Canfor reports results for 2Q/2018

Canfor Corporation recently reported their second quarter 2018 results, with an operating income of US$282.1 million for the second quarter of 2018, up US$78.3 million from reported operating income of US$203.8 million for the first quarter of 2018, with the increase reflecting significantly higher lumber segment operating earnings and record-high pulp and paper segment operating earnings.

Reported results for the second quarter of 2018 included a net duty expense of US$51.7 million, at a current effective countervailing duty and anti-dumping duty rate of 14.94 per cent, as compared to US$34.9 million in the first quarter of 2018 and US$35.6 million in the second quarter of 2017.

After adjusting for duties, operating income was US$333.8 million for the second quarter of 2018, up US$95.1 million from similarly adjusted operating income in the first quarter of 2018.

Adjusted lumber segment earnings largely reflected record Western Spruce/Pine/Fir and Southern Yellow Pine benchmark lumber prices, a two cent, or two per cent weaker Canadian dollar and increased shipment and production volumes following the significant weather-related transportation and operational challenges experienced in the first quarter of 2018.

These factors more than outweighed the impact of moderately higher unit log costs in Western Canada as a result of increased market-based stumpage and upward pressure on purchased wood costs, as well as higher duties linked to improved shipments and sales realisations in the current quarter.

North American lumber demand was solid across all segments of the market in the second quarter of 2018. US housing starts averaged 1,262,000 units on a seasonally adjusted basis, down four per cent from the previous quarter and up eight per cent from the second quarter of 2017.

Single-family starts, which consume a higher proportion of lumber, were up one per cent from the previous quarter, while multi-family starts were down 16 per cent compared to the first quarter of 2018. Canadian housing construction activity remained solid in the current quarter, at an average of 219,000 units on a seasonally adjusted basis.

Offshore lumber demand from China, Japan and other regions remained stable through the second quarter, particularly for the company’s increasing percentage of higher-value lumber products.

The average benchmark North American Random Lengths Western SPF’s price was US$598 per Mfbm, up US$85 per Mfbm, or 17 per cent, compared to the first quarter of 2018, with more modest price increases seen across wider-width dimensions. The average benchmark North American Random Lengths SYP price was US$589 per Mfbm, up US$23 per Mfbm, or four per cent, compared to the first quarter of 2018, with more pronounced price increases, in part reflecting seasonally higher demand.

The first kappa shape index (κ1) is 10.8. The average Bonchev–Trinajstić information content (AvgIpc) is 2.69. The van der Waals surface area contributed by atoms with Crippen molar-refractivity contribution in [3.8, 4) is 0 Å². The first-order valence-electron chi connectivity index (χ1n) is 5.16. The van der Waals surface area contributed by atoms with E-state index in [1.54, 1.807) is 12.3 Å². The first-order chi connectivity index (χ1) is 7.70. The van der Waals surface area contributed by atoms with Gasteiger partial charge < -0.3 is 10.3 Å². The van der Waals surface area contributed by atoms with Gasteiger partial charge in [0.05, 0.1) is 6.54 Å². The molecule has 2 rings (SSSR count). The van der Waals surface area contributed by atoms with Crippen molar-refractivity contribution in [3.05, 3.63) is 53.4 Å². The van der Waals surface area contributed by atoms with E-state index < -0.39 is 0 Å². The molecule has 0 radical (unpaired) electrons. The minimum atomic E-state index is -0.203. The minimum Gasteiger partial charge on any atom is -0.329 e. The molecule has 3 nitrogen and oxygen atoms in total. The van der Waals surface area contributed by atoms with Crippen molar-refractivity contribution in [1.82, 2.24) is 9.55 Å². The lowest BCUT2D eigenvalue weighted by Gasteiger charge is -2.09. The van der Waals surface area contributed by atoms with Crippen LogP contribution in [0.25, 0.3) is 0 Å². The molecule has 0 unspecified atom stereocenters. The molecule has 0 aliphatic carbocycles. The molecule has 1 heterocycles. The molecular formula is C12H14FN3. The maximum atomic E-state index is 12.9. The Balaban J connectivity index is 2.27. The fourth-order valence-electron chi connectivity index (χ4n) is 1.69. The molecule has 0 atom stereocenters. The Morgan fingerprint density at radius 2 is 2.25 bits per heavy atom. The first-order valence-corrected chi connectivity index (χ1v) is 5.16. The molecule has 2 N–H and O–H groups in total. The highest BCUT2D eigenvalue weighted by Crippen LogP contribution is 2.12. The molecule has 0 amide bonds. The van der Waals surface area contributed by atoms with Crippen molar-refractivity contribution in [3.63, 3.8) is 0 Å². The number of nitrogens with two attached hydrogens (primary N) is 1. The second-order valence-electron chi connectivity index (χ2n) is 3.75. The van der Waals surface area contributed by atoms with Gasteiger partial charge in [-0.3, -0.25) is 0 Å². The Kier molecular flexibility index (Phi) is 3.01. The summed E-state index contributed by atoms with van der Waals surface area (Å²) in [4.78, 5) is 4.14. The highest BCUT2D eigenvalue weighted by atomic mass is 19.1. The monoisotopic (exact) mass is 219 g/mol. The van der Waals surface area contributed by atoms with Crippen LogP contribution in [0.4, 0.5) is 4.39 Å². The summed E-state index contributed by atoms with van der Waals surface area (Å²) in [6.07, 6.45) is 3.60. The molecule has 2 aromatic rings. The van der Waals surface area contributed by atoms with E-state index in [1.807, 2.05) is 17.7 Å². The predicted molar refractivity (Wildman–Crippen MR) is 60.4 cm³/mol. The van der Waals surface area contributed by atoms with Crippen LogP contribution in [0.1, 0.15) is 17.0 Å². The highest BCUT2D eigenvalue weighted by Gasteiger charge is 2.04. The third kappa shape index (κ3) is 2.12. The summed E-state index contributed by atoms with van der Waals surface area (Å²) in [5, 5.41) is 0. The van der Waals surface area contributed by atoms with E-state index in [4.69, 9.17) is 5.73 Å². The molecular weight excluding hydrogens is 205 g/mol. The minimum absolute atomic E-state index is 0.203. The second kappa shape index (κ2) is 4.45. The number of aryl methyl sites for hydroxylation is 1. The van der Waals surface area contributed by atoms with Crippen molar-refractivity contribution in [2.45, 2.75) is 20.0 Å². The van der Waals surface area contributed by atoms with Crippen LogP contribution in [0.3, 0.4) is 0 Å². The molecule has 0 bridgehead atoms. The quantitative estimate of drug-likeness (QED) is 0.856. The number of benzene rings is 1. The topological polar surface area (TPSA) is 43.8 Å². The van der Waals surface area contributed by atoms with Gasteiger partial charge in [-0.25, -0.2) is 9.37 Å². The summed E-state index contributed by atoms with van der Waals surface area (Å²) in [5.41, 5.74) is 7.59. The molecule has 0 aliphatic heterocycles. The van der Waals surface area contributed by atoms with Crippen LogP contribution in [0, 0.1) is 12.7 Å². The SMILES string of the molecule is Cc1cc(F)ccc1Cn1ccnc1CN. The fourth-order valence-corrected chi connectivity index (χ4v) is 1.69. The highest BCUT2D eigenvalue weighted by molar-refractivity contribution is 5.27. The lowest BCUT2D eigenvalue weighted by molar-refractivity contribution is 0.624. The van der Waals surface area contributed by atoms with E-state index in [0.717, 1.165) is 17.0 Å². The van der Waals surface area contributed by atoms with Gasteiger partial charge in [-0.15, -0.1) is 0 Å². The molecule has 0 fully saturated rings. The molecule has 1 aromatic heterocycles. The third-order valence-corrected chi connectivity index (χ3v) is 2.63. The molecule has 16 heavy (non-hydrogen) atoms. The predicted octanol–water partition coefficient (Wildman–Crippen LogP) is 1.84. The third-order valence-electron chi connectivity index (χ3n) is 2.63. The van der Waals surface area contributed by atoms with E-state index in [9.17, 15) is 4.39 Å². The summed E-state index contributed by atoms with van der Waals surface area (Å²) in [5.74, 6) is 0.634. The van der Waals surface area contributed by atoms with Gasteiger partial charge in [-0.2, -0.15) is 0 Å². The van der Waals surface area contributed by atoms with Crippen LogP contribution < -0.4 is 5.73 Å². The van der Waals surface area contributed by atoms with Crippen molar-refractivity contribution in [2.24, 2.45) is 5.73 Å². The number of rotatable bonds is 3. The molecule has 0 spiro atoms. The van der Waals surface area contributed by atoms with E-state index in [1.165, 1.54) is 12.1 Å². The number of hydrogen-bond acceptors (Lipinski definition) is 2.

Solid demand coupled with supply constraints contributed to a sharp increase in benchmark lumber prices in April and May, before prices came off their record-high levels through June as transportation availability slowly improved. Offshore lumber realisations saw more modest increases when compared to North America, due in part to the nature of pricing, much of which is negotiated monthly or quarterly in advance.

Total lumber production, at 1.31 billion board feet, was moderately higher than the prior quarter reflecting productivity gains in Western Canada following the extreme winter weather experienced in the first quarter of 2018, as well as the benefit of recent capital expenditures and fewer statutory holidays in the current quarter. Total lumber shipments, at 1.35 billion board feet, were up 13 per cent from the previous quarter aided by solid demand and the drawdown of finished inventory as transportation networks slowly improved.

Unit manufacturing costs in the second quarter of 2018 were slightly higher than the previous quarter as the per unit impact of gains in productivity and the benefit of stable log costs in the United States (U.S.) South largely offset market-based stumpage increases and higher purchased wood costs in Western Canada.

Commenting on the Company’s second quarter results, Canfor’s President and CEO, Don Kayne, said, “Our lumber business continued to generate strong financial results reflecting both the strength of the lumber and pulp markets and a return to more normal operating conditions in the second quarter. Our solid operational performance enabled us to capitalise on these favourable market fundamentals, and set new record-high operating earnings.”

Looking ahead, the US housing market is forecast to continue its ongoing gradual recovery through the balance of 2018. North American lumber prices are projected to remain solid, and high by historical standards, in the third quarter of 2018 reflecting solid seasonal demand, while transportation networks are anticipated to continue their slow return toward normal service levels through the quarter. For the Company’s key offshore lumber markets, demand is anticipated to remain solid through the third quarter of 2018, particularly in Japan.